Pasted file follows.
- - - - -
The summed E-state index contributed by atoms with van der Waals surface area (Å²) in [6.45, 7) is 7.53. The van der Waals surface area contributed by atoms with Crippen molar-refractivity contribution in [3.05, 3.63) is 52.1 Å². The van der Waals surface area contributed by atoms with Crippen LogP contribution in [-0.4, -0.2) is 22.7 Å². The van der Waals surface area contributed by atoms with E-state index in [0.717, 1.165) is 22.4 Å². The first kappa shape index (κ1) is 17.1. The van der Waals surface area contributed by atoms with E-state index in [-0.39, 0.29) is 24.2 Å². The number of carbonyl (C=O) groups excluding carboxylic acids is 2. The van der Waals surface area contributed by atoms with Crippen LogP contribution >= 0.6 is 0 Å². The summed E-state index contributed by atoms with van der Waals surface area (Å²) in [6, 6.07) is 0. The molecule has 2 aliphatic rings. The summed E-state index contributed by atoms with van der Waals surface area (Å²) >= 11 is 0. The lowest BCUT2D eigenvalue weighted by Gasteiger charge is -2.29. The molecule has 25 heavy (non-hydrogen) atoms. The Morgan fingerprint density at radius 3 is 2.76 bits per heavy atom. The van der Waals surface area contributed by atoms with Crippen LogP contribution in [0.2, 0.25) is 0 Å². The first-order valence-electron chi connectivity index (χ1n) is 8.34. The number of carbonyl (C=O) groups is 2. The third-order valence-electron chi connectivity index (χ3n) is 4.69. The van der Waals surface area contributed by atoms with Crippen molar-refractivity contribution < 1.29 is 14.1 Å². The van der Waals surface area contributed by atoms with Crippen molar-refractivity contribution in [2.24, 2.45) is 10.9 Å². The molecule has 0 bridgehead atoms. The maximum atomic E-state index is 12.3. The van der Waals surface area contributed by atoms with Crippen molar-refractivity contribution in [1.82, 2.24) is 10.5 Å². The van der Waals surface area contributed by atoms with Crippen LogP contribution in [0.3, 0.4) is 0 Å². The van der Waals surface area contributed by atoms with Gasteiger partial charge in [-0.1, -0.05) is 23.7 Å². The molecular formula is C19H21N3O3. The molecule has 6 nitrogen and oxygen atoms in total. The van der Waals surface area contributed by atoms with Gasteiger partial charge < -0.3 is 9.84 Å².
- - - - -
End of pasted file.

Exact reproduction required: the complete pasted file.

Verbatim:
The summed E-state index contributed by atoms with van der Waals surface area (Å²) in [6.45, 7) is 7.53. The van der Waals surface area contributed by atoms with Crippen molar-refractivity contribution in [3.05, 3.63) is 52.1 Å². The van der Waals surface area contributed by atoms with Crippen LogP contribution in [-0.4, -0.2) is 22.7 Å². The van der Waals surface area contributed by atoms with E-state index in [0.717, 1.165) is 22.4 Å². The first kappa shape index (κ1) is 17.1. The van der Waals surface area contributed by atoms with E-state index in [-0.39, 0.29) is 24.2 Å². The number of carbonyl (C=O) groups excluding carboxylic acids is 2. The van der Waals surface area contributed by atoms with Crippen LogP contribution >= 0.6 is 0 Å². The summed E-state index contributed by atoms with van der Waals surface area (Å²) in [6, 6.07) is 0. The molecule has 2 aliphatic rings. The summed E-state index contributed by atoms with van der Waals surface area (Å²) >= 11 is 0. The lowest BCUT2D eigenvalue weighted by Gasteiger charge is -2.29. The molecule has 25 heavy (non-hydrogen) atoms. The Morgan fingerprint density at radius 3 is 2.76 bits per heavy atom. The van der Waals surface area contributed by atoms with Crippen LogP contribution in [0.2, 0.25) is 0 Å². The first-order valence-electron chi connectivity index (χ1n) is 8.34. The number of carbonyl (C=O) groups is 2. The third-order valence-electron chi connectivity index (χ3n) is 4.69. The van der Waals surface area contributed by atoms with Crippen molar-refractivity contribution < 1.29 is 14.1 Å². The van der Waals surface area contributed by atoms with Crippen molar-refractivity contribution in [2.24, 2.45) is 10.9 Å². The molecule has 0 bridgehead atoms. The maximum atomic E-state index is 12.3. The van der Waals surface area contributed by atoms with Crippen molar-refractivity contribution in [1.82, 2.24) is 10.5 Å². The van der Waals surface area contributed by atoms with Crippen LogP contribution in [0.3, 0.4) is 0 Å². The van der Waals surface area contributed by atoms with Gasteiger partial charge in [-0.1, -0.05) is 23.7 Å². The molecular formula is C19H21N3O3. The molecule has 6 nitrogen and oxygen atoms in total. The van der Waals surface area contributed by atoms with Gasteiger partial charge < -0.3 is 9.84 Å².